The U.S. Food and Drug Administration has ordered a labeling change for the epilepsy medication ethosuximide, sold under the brand name Zarontin, reflecting the agency’s determination that it can cause serious skin conditions including the potentially fatal Stevens-Johnson syndrome.
According to the Mayo Clinic, Stevens-Johnson syndrome is a rare, serious disorder in which the skin and mucous membranes react severely to a medication or infection.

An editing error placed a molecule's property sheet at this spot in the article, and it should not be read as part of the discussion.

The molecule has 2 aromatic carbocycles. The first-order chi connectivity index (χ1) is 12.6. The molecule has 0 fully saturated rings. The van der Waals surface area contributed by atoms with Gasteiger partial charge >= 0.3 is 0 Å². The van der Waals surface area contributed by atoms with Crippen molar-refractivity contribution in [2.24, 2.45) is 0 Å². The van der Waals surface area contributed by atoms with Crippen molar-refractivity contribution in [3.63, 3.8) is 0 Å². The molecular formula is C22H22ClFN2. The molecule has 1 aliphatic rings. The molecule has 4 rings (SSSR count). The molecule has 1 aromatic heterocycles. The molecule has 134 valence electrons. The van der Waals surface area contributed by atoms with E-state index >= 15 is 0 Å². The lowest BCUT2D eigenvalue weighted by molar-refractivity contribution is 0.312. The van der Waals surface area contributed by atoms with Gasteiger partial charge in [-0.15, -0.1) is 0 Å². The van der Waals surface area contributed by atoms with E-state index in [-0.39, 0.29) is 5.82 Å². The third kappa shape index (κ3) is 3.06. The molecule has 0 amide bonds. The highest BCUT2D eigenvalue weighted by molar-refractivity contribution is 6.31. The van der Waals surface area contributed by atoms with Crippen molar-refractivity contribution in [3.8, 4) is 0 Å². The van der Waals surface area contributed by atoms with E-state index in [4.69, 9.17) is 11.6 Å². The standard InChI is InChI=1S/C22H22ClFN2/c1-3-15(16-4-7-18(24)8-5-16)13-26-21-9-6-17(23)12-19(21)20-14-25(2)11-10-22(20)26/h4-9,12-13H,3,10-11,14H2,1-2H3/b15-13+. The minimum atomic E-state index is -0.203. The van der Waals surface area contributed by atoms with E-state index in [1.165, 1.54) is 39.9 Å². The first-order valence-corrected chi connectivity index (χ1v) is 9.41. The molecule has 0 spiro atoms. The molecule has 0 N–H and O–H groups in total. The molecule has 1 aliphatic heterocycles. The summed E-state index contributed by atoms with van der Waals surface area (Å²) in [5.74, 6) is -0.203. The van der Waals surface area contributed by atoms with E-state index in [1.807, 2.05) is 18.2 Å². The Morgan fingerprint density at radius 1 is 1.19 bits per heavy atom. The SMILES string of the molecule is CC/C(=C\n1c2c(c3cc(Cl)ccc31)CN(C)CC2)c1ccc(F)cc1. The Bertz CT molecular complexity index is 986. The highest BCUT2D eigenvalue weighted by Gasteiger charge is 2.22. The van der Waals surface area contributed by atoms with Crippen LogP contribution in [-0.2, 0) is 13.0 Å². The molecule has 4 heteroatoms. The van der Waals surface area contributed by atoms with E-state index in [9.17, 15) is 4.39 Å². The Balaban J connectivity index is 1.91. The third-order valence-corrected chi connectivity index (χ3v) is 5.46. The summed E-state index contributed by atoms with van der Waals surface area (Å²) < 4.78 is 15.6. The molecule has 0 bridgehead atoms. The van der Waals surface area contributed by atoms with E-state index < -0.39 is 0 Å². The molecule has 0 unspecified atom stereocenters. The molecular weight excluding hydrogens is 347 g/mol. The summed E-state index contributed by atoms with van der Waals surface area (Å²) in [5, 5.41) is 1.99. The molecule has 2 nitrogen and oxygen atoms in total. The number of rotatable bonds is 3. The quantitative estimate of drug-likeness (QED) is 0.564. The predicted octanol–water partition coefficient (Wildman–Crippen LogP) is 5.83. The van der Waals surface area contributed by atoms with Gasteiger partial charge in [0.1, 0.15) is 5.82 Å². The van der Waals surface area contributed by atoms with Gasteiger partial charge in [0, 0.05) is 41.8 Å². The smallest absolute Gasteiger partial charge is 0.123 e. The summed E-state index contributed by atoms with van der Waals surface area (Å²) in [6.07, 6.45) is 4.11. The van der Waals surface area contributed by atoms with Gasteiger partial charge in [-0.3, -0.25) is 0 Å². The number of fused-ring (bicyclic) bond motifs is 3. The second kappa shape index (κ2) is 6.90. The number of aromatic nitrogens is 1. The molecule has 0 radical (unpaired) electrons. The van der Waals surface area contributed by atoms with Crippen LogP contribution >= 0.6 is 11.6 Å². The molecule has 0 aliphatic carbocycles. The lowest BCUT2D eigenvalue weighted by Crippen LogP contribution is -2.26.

The Mayo Clinic describes Stevens-Johnson syndrome as a medical emergency that usually requires hospitalization. It often begins with flu-like symptoms, followed by a painful red or purplish rash that spreads and blisters, eventually causing the top layer of the skin to die and shed.
According to the FDA, the onset of symptoms is usually within 28 days, but can occur later. The agency recommends that patients be informed that a rash may occur, and may be serious. Patients should report any rashes to a physician immediately, the FDA says.
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